Historically, the two types of antenna which have been used for emission measurement have been the biconical and the log-periodic. These are both electric field linearly polarised and typically cover complementary frequency ranges of 30-300MHz and 300-1000MHz respectively. They have been combined into the BiLog® which exhibits similar characteristics to each over the relevant frequency range.
There are other antennas available but these do not always follow the same principles. An example is the log spiral, which has been widely used for military susceptibility tests. This receives or generates circularly rather than linearly polarised fields and so it is not suited for commercial IEC/CISPR tests. Other designs of biconical are sometimes used, varying in size or method of terminating the conical section.
The standard which defines the requirements on antennas for EMC measurements is CISPR publication 16-1 : 1993, Specification for radio disturbance and immunity measuring apparatus and methods, Part 1.
CISPR measurements officially require tuned dipoles, but a note in most standards (EN55103 is an exception) allows the use of broadband antennas where these can be shown to give equivalent results. For this to be the case the antenna must be calibrated to give the antenna factor.
The allowed system uncertainty in CISPR-16 is ±3dB, made up of the receiver, antenna, cable loss and mismatch uncertainties, but not including the test site. Directivity should be low so that signals from ground plane reflections, are not significantly attenuated. CISPR-16 mandates linear polarisation. The VSWR should be less than 2:1, which strictly speaking demands an attenuator on the output of most biconical antennas.
CISPR-16 Broadband Antenna Requirements 30-1000MHz
Polarisation Substantially plane polarised
Cross Polarisation 20dB below aligned polarisation
Polar Pattern Direct/ reflected ray response within 1dB
VSWR Less than 2:1
Accuracy ±3dB for antenna plus receiver
The maximum achievable field strength is related to the power that can be radiated from the antenna. For a dipole, the field strength E (V/m) at a distance d (metres ) with P (watts) radiated is
E = 7*(SQRT(P)) / d
Power handling is principally a function of the balun design. Some power is dissipated in the balun and the resulting temperature rise limits the power that can be applied. Additionally, good VSWR is essential to minimise the power reflected from the antenna and hence make best use of the capabilities of the power amplifier. For these reasons many antennas that are designed for radiated emissions test cannot be used for radiated immunity.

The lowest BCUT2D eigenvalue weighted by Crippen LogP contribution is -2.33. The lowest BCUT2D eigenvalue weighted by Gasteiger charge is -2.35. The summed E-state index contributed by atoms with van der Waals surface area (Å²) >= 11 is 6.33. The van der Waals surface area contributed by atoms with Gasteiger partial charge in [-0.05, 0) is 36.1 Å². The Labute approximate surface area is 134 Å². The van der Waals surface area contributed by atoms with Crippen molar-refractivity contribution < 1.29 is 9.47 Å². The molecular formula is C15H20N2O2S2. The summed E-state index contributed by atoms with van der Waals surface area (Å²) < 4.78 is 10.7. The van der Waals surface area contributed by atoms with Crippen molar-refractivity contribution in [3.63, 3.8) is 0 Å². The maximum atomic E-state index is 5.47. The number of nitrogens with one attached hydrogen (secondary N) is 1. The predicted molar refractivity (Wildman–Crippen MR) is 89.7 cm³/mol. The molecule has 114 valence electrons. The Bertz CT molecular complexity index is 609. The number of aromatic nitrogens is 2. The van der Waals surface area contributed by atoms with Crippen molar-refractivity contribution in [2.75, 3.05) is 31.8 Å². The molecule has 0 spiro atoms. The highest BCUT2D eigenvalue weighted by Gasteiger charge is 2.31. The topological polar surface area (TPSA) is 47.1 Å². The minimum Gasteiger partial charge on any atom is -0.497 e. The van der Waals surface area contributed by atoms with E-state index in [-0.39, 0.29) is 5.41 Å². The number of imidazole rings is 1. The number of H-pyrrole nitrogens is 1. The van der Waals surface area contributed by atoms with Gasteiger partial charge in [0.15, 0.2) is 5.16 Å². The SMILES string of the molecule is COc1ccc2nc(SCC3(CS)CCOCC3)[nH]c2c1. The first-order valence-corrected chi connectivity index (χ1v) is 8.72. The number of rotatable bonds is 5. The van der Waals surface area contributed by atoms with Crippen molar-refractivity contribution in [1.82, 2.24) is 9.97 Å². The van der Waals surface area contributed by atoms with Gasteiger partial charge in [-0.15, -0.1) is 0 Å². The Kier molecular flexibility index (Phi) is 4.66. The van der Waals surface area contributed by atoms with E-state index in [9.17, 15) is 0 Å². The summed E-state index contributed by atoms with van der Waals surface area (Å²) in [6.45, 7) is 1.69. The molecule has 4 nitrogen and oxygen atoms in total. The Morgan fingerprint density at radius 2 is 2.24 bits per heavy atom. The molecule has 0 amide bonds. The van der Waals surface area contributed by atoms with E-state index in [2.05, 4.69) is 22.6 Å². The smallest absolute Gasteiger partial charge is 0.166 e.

Low directivity maximises the area that can be covered with a constant field strength. IEC 1000-4-3 mandates a uniform area of field at the position at which the EUT is located. This is partly affected by reflections from the screened room walls but also by the uniformity of coverage of the antenna. To cover a given area, a narrow beamwidth antenna will need to be located further from the EUT. If even a broad-beam antenna is too close, then different parts of the elements will be at significantly different distances from the EUT and uniformity will suffer.
Low absolute value - high system sensitivity
No sharp resonances - easy interpolation
Minimum sensitivity to external factors
The field strength E, is obtained by multiplying the voltage V across the load by the antenna factor AF, allowing the attenuation in the connecting cables. The conversion can be expressed by;
E (dBµV/m) = V (dBµV) + AF (dB/m)
Since the noise floor of the measuring instrument (minimum measurable V) is fixed, a good system noise floor (minimum measurable E) depends on a low antenna factor. Even with this setup, the noise floor exceeds the Class B limit line for 10m distance. A lower sensitivity antenna makes the problem worse.
It is becoming common practice to quote an antenna factor which applies to free space conditions and assumes a 50R load. The AF changes with proximity to the ground plane and the EUT. Errors due to mutual coupling cannot be avoided but if all test antennas use a similar design they will at least be invariant. Mutual coupling with small EUT's even at 3m is unlikely to cause errors greater than 1dB. Variation of AF with height above the ground plane is most pronounced in horizontal polarisation and is typically 1dB at resonance (around 70MHz) falling to 0.5dB above 300MHz for a Bilog or a biconical antenna. Errors due to mismatch depend on the match at the receiver input and the antenna VSWR. Variations in the slope of the AF curve due to resonances should be minimised. The AF values must be programmed into test software which interpolates for a particular frequency, & for minimum error a smooth curve is essential.